“I will speak about anti-philosophy … Pascal, Rousseau, Kierkegaard, Nietzsche, Wittgenstein, Lacan. My thesis is that these antiphilosophers … are necessary for us, so that our classicism will not be transformed into academicism, which is the principal enemy of philosophy, and so of happiness: In effect, the affect by which academic discourse can infallibly be recognised is boredom”. (Métaphysique du Bonheur Réel, 8-9, my translation).
This passage takes up Badiou’s critique of atonal worlds, those worlds that are without affective tonality, and reiterates Deleuze and Guattari’s critique of reflection as turning its back on intensity. It is interesting to see Badiou hard at work becoming a philosopher of desire, affect, becoming, and intensity, forty years after Deleuze and Lyotard.
Badiou in his wisdom of life formulations tries to absorb the teachings of the so-called “anti-philosophers”, who are the philosopher’s educators, and who “teach us that all that has true value is gained … by the effect, existentially experienced, of a rupture with the course of the world” (9). No doubt he is trying to absorb Deleuze as well. But this antiphilosophical impulse, which Deleuze and Guattari call “stopping the world”, is immediately counter-balanced in Badiou’s system by the imperative of universality: “The fundamental desire of philosophy is to think and to realise the universal … because a happiness that is not universal … is not real happiness”, 12). No argument is given to justify this primacy given to universality, it is just imported at the moment that Badiou talks about Truths.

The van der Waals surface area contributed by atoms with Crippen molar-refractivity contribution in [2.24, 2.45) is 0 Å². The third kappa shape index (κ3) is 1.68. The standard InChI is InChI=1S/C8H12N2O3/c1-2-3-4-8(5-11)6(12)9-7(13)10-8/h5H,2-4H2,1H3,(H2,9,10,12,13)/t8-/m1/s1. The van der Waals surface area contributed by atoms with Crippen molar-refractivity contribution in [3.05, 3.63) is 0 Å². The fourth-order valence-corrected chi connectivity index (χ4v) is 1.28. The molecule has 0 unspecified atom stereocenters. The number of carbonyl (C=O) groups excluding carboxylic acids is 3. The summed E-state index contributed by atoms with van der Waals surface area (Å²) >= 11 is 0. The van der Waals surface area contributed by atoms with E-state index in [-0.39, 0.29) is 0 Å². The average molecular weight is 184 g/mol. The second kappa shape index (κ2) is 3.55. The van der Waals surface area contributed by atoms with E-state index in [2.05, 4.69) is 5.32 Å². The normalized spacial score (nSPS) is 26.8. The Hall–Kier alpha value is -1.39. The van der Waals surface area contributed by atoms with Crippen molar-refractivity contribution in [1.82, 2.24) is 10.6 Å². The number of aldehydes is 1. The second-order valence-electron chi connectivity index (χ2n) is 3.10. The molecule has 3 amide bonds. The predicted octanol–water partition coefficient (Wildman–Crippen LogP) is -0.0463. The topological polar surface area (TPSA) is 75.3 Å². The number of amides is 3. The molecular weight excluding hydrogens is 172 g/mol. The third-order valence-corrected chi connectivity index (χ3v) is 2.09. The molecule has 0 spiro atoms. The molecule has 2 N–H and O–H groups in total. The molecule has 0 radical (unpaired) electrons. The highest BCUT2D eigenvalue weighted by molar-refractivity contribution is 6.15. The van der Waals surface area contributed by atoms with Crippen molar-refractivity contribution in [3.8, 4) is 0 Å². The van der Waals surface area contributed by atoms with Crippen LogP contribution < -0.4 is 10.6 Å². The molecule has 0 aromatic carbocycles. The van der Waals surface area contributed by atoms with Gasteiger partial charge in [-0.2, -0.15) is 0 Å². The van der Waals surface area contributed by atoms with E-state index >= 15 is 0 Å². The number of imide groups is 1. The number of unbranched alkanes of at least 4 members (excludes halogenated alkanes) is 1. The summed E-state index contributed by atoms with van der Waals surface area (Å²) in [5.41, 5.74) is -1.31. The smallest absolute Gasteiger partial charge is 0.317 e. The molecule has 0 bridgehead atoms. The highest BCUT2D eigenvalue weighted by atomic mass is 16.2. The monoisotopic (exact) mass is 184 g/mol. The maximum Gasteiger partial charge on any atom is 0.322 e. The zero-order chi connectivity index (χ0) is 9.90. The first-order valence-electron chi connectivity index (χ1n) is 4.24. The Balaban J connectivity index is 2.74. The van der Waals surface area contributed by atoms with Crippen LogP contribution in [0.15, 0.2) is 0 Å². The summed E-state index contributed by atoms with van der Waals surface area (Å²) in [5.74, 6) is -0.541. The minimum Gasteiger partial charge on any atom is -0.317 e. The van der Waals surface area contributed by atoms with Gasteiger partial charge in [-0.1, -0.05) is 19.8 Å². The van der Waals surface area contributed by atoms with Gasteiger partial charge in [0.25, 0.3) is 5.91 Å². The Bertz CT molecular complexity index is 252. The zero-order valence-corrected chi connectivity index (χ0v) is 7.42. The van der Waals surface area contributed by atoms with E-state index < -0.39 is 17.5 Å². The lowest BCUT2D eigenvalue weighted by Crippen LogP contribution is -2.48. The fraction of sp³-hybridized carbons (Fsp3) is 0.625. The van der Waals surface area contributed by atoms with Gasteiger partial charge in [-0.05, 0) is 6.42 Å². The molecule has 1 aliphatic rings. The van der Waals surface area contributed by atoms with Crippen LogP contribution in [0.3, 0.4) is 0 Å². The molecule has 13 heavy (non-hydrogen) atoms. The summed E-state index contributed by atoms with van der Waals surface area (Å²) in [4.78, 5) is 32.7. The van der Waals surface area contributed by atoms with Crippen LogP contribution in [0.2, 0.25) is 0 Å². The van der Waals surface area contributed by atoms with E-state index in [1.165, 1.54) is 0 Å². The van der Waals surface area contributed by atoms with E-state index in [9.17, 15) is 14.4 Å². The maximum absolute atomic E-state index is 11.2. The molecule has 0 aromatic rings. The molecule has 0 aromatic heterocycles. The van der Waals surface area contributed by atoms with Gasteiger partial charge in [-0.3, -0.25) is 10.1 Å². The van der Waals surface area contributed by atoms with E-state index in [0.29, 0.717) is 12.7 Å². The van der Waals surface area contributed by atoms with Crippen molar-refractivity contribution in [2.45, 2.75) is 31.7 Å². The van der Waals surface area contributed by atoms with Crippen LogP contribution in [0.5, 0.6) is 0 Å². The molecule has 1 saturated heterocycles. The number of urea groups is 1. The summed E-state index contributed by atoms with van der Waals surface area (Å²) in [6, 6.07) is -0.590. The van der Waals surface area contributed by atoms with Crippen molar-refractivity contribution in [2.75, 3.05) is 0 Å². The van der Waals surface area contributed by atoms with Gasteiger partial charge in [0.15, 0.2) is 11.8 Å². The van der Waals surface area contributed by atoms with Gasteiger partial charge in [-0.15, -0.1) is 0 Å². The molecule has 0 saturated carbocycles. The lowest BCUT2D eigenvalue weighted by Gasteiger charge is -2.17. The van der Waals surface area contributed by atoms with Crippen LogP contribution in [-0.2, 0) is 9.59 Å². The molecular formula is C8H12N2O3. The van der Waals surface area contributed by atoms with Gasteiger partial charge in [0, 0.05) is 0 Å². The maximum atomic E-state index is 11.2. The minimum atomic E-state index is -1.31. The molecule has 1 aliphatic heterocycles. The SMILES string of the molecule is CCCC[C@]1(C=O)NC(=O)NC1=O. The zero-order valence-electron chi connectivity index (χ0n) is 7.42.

“In this commitment of thought, the share of chance remains ineffaceable” (12). It would seem that Feyerabend, like Deleuze, gives an even greater role to chance and accident. In an article ironically called “Not a Philosopher” Feyerabend decries the systematic approach and declares: “I did not invent the opinions I have. I accidentally picked them up, from newspapers, plays, novels, political debates, and even from a philosophy book now and then”. Deleuze uses this same idea , and the same term, of “picking up” one’s ideas by chance encounter. Both, however, refuse the primacy of “universality”.
Nonetheless, Badiou is close to Deleuze and Feyerabend on these points, and can also be seen as giving his reply to François Laruelle’s non-philosophy. Badiou is claiming not to be an “academic” philosopher in a fundamental sense. Yet Laruelle in fact goes farther, and frees us from this universalism.
Badiou calls “antiphilosophers” thinkers who have a more open and ample thought, and reassures himself by incorporating them. This is Badiou’s technique of non-engagement, he excludes them from philosophy, and then reabsorbs them. Yet he is learning from them. Some philosophers do not even do that.